Here is DriveElectric’s definitive list of why you should be driving an electric vehicle.
Compared to traditional cars, electric vehicles (EVs) have only really been widely available since the late-noughties. It’s understandable then, that the full benefits of driving an EV are still unknown by the general motorist. Until now, that is.
EVs over ICEs
Oft-overlooked in favour of WLTP ranges and tax incentives, the simple joy of driving an EV is rarely spoken about.
Take the (lack of) gearbox for example. There’s currently a premium price-tag on traditional automatics due to their ease of use, allowing the driver to concentrate on driving rather than gear-selection. EVs are the same. You’re either in Drive, Park or Reverse. Technically, EVs aren’t actually automatic as there are no gears to cycle through, it’s essentially just ‘Go’. This makes the driving experience even smoother as revs aren’t constantly oscillating between gearshifts like they are in traditional cars.
Thanks to the instantaneous way power is delivered via an EV’s electric motors, even the most meek of family cars can have surprisingly good performance. Take the incredibly popular Kia E-Niro 2 for example. With the 64kWh battery, it does 0-62mph in 7.5s. That’s the same as the very thirsty Land Rover Discovery Sport 2.0L.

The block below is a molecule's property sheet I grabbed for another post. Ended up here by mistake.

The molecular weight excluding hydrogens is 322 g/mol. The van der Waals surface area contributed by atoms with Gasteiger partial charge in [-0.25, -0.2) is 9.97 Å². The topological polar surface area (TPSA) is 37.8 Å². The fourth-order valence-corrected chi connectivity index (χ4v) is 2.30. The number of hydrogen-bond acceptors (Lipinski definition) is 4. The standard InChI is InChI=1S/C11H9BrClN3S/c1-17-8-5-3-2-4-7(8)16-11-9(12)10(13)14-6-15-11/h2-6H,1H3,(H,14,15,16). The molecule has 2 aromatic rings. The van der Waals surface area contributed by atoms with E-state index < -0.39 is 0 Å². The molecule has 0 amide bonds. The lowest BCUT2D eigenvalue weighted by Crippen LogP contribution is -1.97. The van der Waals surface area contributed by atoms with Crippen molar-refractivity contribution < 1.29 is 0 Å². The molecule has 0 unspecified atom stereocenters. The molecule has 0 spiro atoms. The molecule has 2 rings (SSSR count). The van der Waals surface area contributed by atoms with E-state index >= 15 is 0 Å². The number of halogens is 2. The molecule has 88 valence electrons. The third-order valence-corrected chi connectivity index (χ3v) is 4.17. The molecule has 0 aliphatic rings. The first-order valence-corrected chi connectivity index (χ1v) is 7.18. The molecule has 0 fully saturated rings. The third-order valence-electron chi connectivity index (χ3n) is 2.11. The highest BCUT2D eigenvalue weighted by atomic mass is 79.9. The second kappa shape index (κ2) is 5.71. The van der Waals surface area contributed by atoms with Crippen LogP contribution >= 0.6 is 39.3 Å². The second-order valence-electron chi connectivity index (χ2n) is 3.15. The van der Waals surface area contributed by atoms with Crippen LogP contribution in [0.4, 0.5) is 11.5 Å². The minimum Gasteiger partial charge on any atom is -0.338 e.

The cabins are also generally a very nice place to be. With modern tech everywhere you look; easy-to-use infotainment systems, heated seats and digital dials, it makes saving the planet a pleasurable experience.
The Futuristic Technology
“Beam me up Scotty!”
Sitting in the driver’s seat of an electric vehicle is perhaps akin to the captain’s chair of the Starship Enterprise.
A heads-up-display casts the speed onto the windscreen ahead as sensors check whether you’re drifting from your lane. Ultra-bright LED headlights shine onto the road ahead. The crystal-clear DAB radio plays gently through the sound system, as the heated steering wheel warms the fingers. There’s no lag or drama when the accelerator is pressed, it simply goes.
What’s even more impressive is where the power comes from. Sure, there are cars with all of the features listed above. But traditional cars rely on pre-historic fuel. Electric vehicles run their impressive futuristic-tech from the humble battery.
Futuristic tech doesn’t just come in the shape of fancy cabin gizmos and twinkly LEDs, though. There are plenty of features unique to an electric vehicle that make them safer for both occupants and pedestrians.
Take the battery placement for example. EVs are designed with their batteries spread evenly across the bottom of the car, creating an incredibly low centre of gravity with weight equally distributed across both axles. In a Tesla, you can even set charging limits for those batteries. The result is a far better handling car which means less potential for spins, crashes and slides.